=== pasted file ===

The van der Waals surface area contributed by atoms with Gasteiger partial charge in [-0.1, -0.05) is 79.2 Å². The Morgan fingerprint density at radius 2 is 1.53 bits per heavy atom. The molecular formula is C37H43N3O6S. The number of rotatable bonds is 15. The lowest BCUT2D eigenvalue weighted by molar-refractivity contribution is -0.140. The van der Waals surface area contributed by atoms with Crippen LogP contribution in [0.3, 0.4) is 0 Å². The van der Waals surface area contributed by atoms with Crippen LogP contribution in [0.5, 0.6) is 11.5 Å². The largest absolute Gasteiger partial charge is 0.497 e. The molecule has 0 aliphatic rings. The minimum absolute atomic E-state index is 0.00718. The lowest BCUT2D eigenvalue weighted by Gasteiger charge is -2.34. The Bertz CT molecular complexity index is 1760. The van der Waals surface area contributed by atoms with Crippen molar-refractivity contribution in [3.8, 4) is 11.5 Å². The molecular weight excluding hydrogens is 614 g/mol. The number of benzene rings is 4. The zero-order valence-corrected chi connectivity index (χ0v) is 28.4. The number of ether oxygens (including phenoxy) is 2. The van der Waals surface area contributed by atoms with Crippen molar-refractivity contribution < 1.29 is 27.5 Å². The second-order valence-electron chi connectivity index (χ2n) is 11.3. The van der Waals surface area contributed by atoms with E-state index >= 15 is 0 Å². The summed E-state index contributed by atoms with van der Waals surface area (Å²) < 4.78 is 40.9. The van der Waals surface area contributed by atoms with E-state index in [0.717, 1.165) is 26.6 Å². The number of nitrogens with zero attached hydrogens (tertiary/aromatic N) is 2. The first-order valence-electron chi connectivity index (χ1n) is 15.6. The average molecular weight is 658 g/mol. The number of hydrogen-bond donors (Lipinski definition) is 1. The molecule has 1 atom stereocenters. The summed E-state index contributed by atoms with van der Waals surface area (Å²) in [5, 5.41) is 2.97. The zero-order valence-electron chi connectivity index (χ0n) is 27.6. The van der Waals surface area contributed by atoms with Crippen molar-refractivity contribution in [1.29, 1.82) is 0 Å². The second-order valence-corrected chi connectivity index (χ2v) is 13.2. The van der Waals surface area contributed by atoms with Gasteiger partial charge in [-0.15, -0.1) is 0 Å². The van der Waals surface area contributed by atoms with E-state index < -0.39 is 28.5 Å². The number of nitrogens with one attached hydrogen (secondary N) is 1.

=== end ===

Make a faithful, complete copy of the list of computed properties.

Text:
The van der Waals surface area contributed by atoms with Gasteiger partial charge in [-0.1, -0.05) is 79.2 Å². The Morgan fingerprint density at radius 2 is 1.53 bits per heavy atom. The molecular formula is C37H43N3O6S. The number of rotatable bonds is 15. The lowest BCUT2D eigenvalue weighted by molar-refractivity contribution is -0.140. The van der Waals surface area contributed by atoms with Crippen LogP contribution in [0.3, 0.4) is 0 Å². The van der Waals surface area contributed by atoms with Crippen LogP contribution in [0.5, 0.6) is 11.5 Å². The largest absolute Gasteiger partial charge is 0.497 e. The molecule has 0 aliphatic rings. The minimum absolute atomic E-state index is 0.00718. The lowest BCUT2D eigenvalue weighted by Gasteiger charge is -2.34. The Bertz CT molecular complexity index is 1760. The van der Waals surface area contributed by atoms with Crippen molar-refractivity contribution in [3.8, 4) is 11.5 Å². The molecular weight excluding hydrogens is 614 g/mol. The number of benzene rings is 4. The zero-order valence-corrected chi connectivity index (χ0v) is 28.4. The number of ether oxygens (including phenoxy) is 2. The van der Waals surface area contributed by atoms with Crippen molar-refractivity contribution < 1.29 is 27.5 Å². The second-order valence-electron chi connectivity index (χ2n) is 11.3. The van der Waals surface area contributed by atoms with E-state index >= 15 is 0 Å². The summed E-state index contributed by atoms with van der Waals surface area (Å²) < 4.78 is 40.9. The van der Waals surface area contributed by atoms with E-state index in [0.717, 1.165) is 26.6 Å². The number of nitrogens with zero attached hydrogens (tertiary/aromatic N) is 2. The first-order valence-electron chi connectivity index (χ1n) is 15.6. The average molecular weight is 658 g/mol. The number of hydrogen-bond donors (Lipinski definition) is 1. The molecule has 1 atom stereocenters. The summed E-state index contributed by atoms with van der Waals surface area (Å²) in [5, 5.41) is 2.97. The zero-order valence-electron chi connectivity index (χ0n) is 27.6. The van der Waals surface area contributed by atoms with Crippen molar-refractivity contribution in [1.29, 1.82) is 0 Å². The second-order valence-corrected chi connectivity index (χ2v) is 13.2. The van der Waals surface area contributed by atoms with Gasteiger partial charge in [-0.15, -0.1) is 0 Å². The van der Waals surface area contributed by atoms with E-state index < -0.39 is 28.5 Å². The number of nitrogens with one attached hydrogen (secondary N) is 1.